Background: Human lead (Pb) exposure can result in a number of adverse health outcomes, particularly in children.
Objective: An assessment of lead exposure sources was carried out in the Republic of Georgia following a nationally representative survey that found elevated blood lead levels (BLLs) in children.
Methods: A range of environmental media were assessed in 25 homes and four bazaars spanning five regions. In total, 682 portable X-Ray Fluorescence measurements were taken, including those from cookware (n = 53); paint (n = 207); soil (n = 91); spices (n = 128); toys (n = 78); and other media (n = 125). In addition, 61 dust wipes and 15 water samples were collected and analyzed.
Findings: Exceptionally high lead concentrations were identified in multiple spices. Median lead concentrations in six elevated spices ranged from 4-2,418 times acceptable levels. Median lead concentrations of all other media were within internationally accepted guidelines. The issue appeared to be regional in nature, with western Georgia being the most highly affected. Homes located in Adjara and Guria were 14 times more likely to have lead-adulterated spices than homes in other regions.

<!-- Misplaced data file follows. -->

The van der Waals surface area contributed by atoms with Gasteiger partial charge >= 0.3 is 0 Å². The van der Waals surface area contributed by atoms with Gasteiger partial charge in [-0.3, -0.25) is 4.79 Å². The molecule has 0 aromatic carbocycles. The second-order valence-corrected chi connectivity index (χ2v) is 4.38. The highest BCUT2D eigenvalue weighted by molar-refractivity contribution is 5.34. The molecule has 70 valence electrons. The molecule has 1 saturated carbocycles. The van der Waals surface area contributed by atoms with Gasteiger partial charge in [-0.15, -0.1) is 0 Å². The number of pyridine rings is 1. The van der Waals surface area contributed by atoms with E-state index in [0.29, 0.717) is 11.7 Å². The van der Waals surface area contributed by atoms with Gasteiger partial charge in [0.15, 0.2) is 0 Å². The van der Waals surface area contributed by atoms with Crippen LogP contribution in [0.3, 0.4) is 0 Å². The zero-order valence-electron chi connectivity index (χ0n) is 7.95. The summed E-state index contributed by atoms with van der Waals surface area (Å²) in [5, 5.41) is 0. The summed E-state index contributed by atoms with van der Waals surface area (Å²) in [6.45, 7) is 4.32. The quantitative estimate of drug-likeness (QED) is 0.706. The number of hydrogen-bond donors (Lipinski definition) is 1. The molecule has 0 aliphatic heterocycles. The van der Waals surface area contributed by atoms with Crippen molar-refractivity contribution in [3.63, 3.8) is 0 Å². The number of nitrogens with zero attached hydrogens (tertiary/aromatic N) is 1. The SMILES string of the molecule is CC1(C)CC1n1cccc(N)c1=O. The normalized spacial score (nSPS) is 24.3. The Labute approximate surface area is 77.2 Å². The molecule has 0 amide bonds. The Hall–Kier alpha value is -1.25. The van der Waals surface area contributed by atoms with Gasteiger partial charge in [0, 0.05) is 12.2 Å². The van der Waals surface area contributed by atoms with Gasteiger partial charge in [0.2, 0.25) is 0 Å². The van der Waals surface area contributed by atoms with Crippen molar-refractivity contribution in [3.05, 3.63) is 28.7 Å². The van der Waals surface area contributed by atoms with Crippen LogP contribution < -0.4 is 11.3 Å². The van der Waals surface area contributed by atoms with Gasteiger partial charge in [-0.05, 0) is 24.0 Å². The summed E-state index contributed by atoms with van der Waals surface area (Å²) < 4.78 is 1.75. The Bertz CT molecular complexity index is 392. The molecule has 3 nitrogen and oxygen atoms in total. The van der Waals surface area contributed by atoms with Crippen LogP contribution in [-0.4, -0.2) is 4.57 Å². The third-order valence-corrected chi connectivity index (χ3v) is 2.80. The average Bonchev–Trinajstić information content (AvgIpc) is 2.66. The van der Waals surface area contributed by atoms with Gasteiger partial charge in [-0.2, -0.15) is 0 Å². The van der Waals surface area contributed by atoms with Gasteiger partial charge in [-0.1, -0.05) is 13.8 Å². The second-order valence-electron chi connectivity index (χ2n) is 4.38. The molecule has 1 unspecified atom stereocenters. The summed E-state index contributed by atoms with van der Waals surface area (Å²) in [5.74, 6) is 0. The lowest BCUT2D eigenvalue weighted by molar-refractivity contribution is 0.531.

Conclusions: Further study is required to determine the source of lead contamination in spices. Policy changes are recommended to mitigate potential health impacts. The results of this study contribute to a growing body of evidence that points to adulterated spices as a significant source of human lead exposure.
Copyright: © 2020 The Author(s).